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The Real Effects of Financial Markets

  • Philip Bond
  • Alex Edmans
  • Itay Goldstein

A large amount of activity in the financial sector occurs in secondary financial markets, where securities are traded among investors without capital flowing to firms. The stock market is the archetypal example, which in most developed economies captures a lot of attention and resources. Is the stock market just a side show or does it affect real economic activity? In this article, we discuss the potential real effects of financial markets that stem from the informational role of market prices. We review the theoretical literature and show that accounting for the feedback effect from market prices to the real economy significantly changes our understanding of the price formation process, the informativeness of the price, and speculators' trading behavior. We make two main points. First, we argue that a new definition of price efficiency is needed to account for the extent to which prices reflect information useful for the efficiency of real decisions (rather than the extent to which they forecast future cash flows). Second, incorporating the feedback effect into models of financial markets can explain various market phenomena that otherwise seem puzzling. Finally, we review empirical evidence on the real effects of secondary financial markets.

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File URL: http://www.nber.org/papers/w17719.pdf
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Paper provided by National Bureau of Economic Research, Inc in its series NBER Working Papers with number 17719.

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Date of creation: Dec 2011
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Publication status: published as Philip Bond & Alex Edmans & Itay Goldstein, 2012. "The Real Effects of Financial Markets," Annual Review of Financial Economics, Annual Reviews, vol. 4(1), pages 339-360, October.
Handle: RePEc:nbr:nberwo:17719
Note: AP CF LE
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  1. Simon Gilchrist & Charles P. Himmelberg & Gur Huberman, 2004. "Do Stock Price Bubbles Influence Corporate Investment?," NBER Working Papers 10537, National Bureau of Economic Research, Inc.
  2. Fulghieri, Paolo & Lukin, Dmitry, 2001. "Information production, dilution costs, and optimal security design," Journal of Financial Economics, Elsevier, vol. 61(1), pages 3-42, July.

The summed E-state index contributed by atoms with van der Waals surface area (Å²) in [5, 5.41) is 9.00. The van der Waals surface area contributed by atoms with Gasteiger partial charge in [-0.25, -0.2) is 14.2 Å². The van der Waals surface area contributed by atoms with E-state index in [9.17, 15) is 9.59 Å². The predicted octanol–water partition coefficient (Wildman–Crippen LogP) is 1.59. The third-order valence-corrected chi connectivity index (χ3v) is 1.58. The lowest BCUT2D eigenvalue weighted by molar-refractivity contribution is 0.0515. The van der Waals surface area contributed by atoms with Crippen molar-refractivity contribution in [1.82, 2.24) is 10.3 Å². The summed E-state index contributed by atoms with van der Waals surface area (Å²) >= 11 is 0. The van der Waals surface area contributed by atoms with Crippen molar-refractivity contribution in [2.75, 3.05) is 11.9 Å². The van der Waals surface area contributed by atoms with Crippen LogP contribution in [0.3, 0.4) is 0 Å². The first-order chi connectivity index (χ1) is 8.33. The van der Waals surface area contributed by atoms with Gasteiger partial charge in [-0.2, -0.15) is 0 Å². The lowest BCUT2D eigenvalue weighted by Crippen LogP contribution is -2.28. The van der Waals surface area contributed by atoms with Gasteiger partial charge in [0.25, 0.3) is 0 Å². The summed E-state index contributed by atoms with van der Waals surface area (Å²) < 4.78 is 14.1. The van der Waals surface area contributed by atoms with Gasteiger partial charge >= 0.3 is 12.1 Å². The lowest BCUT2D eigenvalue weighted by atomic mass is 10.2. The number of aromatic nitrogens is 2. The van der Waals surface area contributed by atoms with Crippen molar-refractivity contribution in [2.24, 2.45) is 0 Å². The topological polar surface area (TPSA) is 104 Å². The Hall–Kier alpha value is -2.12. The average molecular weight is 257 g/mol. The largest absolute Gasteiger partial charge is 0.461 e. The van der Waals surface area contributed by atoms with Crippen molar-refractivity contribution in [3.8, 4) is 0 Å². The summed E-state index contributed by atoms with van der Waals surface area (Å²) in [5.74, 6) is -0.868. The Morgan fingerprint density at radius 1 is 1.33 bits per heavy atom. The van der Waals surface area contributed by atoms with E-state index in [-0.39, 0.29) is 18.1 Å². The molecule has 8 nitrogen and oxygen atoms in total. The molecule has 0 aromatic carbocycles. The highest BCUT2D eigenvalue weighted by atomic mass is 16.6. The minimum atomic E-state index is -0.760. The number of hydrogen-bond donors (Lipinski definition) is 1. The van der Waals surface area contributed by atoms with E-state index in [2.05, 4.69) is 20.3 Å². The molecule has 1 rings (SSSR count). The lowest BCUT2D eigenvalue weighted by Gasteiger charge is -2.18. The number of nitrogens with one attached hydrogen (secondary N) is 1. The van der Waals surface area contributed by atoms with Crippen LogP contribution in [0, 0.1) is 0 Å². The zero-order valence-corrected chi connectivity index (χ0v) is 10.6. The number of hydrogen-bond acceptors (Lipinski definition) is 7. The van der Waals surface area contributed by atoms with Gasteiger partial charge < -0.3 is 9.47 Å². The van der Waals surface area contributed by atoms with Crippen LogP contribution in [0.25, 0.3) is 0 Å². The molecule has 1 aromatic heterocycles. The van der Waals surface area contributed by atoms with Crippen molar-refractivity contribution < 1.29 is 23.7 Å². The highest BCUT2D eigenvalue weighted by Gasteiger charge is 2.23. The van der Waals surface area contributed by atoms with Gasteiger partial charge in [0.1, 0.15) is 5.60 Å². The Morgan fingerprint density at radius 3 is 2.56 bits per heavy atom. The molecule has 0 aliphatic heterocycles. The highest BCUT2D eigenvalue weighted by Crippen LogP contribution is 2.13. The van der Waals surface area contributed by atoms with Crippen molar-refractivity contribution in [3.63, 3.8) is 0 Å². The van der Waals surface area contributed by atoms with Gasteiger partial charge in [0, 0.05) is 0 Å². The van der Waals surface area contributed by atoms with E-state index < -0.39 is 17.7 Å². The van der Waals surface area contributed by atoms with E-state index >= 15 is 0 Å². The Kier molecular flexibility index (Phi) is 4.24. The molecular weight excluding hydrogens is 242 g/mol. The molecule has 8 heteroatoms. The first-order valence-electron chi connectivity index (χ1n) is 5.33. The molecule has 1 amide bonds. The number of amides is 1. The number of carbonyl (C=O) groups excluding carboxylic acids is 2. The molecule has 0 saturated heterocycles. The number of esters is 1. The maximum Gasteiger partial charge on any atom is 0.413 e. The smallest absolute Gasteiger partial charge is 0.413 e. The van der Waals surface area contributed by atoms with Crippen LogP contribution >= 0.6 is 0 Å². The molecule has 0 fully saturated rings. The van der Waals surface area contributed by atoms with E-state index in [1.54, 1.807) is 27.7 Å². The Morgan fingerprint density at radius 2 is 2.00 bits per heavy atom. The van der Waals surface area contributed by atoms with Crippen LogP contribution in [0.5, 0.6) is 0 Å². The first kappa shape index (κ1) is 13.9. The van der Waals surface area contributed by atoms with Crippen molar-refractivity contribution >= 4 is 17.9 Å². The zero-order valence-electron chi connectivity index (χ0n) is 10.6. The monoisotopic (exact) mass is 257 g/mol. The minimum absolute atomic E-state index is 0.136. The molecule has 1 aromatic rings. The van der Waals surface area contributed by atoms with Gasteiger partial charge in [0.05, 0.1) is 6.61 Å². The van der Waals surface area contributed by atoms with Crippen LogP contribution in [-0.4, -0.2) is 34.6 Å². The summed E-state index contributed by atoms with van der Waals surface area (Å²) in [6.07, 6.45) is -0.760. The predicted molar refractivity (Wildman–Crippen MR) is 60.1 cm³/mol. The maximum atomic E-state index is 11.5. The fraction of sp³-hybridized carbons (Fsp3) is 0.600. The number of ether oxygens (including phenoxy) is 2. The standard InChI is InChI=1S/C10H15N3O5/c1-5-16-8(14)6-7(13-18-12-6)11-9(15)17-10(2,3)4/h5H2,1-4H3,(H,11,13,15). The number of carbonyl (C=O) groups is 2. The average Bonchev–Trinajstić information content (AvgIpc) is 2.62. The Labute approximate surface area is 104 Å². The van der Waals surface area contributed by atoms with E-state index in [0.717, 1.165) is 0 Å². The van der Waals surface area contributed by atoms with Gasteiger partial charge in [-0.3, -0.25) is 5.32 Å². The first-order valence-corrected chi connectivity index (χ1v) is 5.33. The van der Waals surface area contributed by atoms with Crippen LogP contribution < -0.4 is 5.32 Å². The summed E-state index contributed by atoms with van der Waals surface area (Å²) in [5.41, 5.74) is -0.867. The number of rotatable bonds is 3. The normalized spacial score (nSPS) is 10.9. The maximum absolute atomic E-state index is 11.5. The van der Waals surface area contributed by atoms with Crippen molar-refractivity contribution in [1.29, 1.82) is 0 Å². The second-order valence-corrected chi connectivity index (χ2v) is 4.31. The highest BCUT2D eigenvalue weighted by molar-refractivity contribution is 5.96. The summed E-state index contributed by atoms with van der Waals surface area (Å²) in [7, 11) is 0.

3. Hayne E. Leland., 1990. "Insider Trading: Should It Be Prohibited?," Research Program in Finance Working Papers RPF-195, University of California at Berkeley.
  4. Goldstein, Itay & Ozdenoren, Emre & Yuan, Kathy, 2010. "Trading Frenzies and Their Impact on Real Investment," CEPR Discussion Papers 7652, C.E.P.R. Discussion Papers.
  5. Justin Wolfers & Eric Zitzewitz, 2004. "Prediction Markets," NBER Working Papers 10504, National Bureau of Economic Research, Inc.
  6. Goldstein, Itay & Ozdenoren, Emre & Yuan, Kathy, 2010. "Learning and Complementarities: Implications for Speculative Attacks," CEPR Discussion Papers 7651, C.E.P.R. Discussion Papers.
  7. Itay Goldstein & Alexander Guembel, 2008. "Manipulation and the Allocational Role of Prices," Review of Economic Studies, Oxford University Press, vol. 75(1), pages 133-164.
  8. Leonid Kogan & Dimitris Papanikolaou, 2012. "Economic Activity of Firms and Asset Prices," Annual Review of Financial Economics, Annual Reviews, vol. 4(1), pages 361-384, October.
  9. Benveniste, Lawrence M. & Spindt, Paul A., 1989. "How investment bankers determine the offer price and allocation of new issues," Journal of Financial Economics, Elsevier, vol. 24(2), pages 343-361.
  10. Khanna, Naveen & Slezak, Steve L & Bradley, Michael, 1994. "Insider Trading, Outside Search, and Resource Allocation: Why Firms and Society May Disagree on Insider Trading Restrictions," Review of Financial Studies, Society for Financial Studies, vol. 7(3), pages 575-608.
  11. Malcolm Baker & Jeremy C. Stein & Jeffrey Wurgler, 2002. "When Does the Market Matter? Stock Prices and the Investsment of Equity-Dependent Firms," Harvard Institute of Economic Research Working Papers 1978, Harvard - Institute of Economic Research.
  12. Faure-Grimaud, Antoine & Gromb, Denis, 2000. "Public Trading and Private Incentives," CEPR Discussion Papers 2505, C.E.P.R. Discussion Papers.
  13. Alex Edmans & Gustavo Manso, 2011. "Governance Through Trading and Intervention: A Theory of Multiple Blockholders," Review of Financial Studies, Society for Financial Studies, vol. 24(7), pages 2395-2428.
  14. Fang, Vivian W. & Noe, Thomas H. & Tice, Sheri, 2009. "Stock market liquidity and firm value," Journal of Financial Economics, Elsevier, vol. 94(1), pages 150-169, October.
  15. Emre Ozdenoren & Kathy Yuan, 2008. "Feedback Effects and Asset Prices," Journal of Finance, American Finance Association, vol. 63(4), pages 1939-1975, 08.
  16. repec:reg:rpubli:259 is not listed on IDEAS
  17. repec:oup:rfinst:v:24:y:2010:i:7:p:2395-2428 is not listed on IDEAS
  18. Admati, Anat R, 1985. "A Noisy Rational Expectations Equilibrium for Multi-asset Securities Markets," Econometrica, Econometric Society, vol. 53(3), pages 629-57, May.
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